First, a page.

Patrick Heath-Lay, Chief Executive Officer of B&CE, said:

“We have been working with The Trustee Board in undertaking a wide-ranging review of investment and at retirement options for members of The People’s Pension in light of new at retirement flexibilities introduced earlier this year and the changing needs of the market.

“We have some exciting plans for the future and the move to SSGA is the first step in bringing those plans to life.”

Nigel Aston, Head of European Defined Contribution at State Street Global Advisors, said:

“We are really excited and delighted to be appointed by The People’s Pension at such an exciting and revolutionary time for the pensions industry following the introduction of the new retirement freedoms.

“The People’s Pension is an important and valued partner with a shared goal to support pension savers in achieving the best possible outcomes in retirement.”

I know and like Steve, Patrick and Nigel but the deal is not about State Street’s capacity to do what L&G cannot. It is simply down to State Street’s cut-price service that nets B&CE an extra basis point of margin from the 50bps it charges People’s members.


NEST and State Street

Here is how NEST advertise their relationship with State Street.

Fund administration

Our fund administration partner is State Street Corporation.

State Street Corporation operates in 25 countries around the world.

The fund administration contract was signed in November 2010 for 10 years, with a possible extension of up to five years.

Find out more details about State Street Corporation in our State Street factsheet (PDF) .

NEST also uses State Street Global Advisers to manage the Gilts within its investment portfolio.

There is no especial reason for State Street to do this work, “other providers” as they say “are available”.

 We’re all in it together.

Of course the governance standards of NEST and People’s pension are supposed to be impeccable. The Pension Regulator promotes both on its website

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NEST is the Government’s own scheme. Around 1 in 2 employers are currently choosing a workplace pension operated by these two excellent pension schemes.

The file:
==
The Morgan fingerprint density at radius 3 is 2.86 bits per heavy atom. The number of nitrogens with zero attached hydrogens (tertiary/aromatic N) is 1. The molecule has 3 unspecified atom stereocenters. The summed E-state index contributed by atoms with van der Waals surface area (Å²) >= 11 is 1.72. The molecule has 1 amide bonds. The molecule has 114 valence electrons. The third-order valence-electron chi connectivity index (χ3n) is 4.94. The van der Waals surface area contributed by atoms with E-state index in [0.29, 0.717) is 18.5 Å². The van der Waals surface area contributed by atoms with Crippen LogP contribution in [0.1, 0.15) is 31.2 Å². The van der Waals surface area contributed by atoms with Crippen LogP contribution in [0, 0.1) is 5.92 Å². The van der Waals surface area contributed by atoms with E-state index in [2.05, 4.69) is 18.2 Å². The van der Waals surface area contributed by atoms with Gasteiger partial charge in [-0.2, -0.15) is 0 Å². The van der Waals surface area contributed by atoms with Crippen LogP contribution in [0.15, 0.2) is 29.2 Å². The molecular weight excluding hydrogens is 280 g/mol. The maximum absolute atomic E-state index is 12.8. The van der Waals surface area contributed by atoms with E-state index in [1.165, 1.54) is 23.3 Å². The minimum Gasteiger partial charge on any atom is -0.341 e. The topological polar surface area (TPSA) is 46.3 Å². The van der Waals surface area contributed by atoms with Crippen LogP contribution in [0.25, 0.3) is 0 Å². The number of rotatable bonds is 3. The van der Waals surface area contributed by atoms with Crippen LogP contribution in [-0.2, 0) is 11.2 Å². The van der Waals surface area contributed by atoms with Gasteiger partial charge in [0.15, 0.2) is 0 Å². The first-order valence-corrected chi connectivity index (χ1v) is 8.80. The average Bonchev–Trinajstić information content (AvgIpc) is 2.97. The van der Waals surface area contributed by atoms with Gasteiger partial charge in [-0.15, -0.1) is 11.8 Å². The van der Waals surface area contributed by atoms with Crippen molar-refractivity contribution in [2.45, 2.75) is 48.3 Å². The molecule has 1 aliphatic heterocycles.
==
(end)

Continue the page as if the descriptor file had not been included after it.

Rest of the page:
If we are serious about Governance, we need to do more than dish out fines to State Street. We need to stop doing business with them.

I don’t suppose that the latest scandals to hit State Street are enough to trigger break clauses in the NEST and B&CE agreements. What is done is done.

But if the governance infrastructure we are building around occupational and workplace pensions is to have teeth, trustees and IGC committees are going to have to start saying no.

We are all in this together and when one supplier (State Street) is constantly found cheating, stealing and lying, they need to be shown the red card.

Isn’t that what pension governance is all about?

state street



About henry tapper

Founder of the Pension PlayPen,, partner of Stella, father of Olly . I am the Pension Plowman
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1 Response to Money corrupts, is State Street corrupted absolutely?

  1. joe says:

    I was enrolled without my permission into nest and six months later they will not return my money plus I am getting nuisance calls from companies wanting to “help me ” spend my lump sum which I don’t have -so they are selling my details. It gets worse my partner has now been enrolled without her permission by her employer and they are now taking money out of her pay . How can we stop this rip off -they just send me patronising e-mails and letters and sell my details!!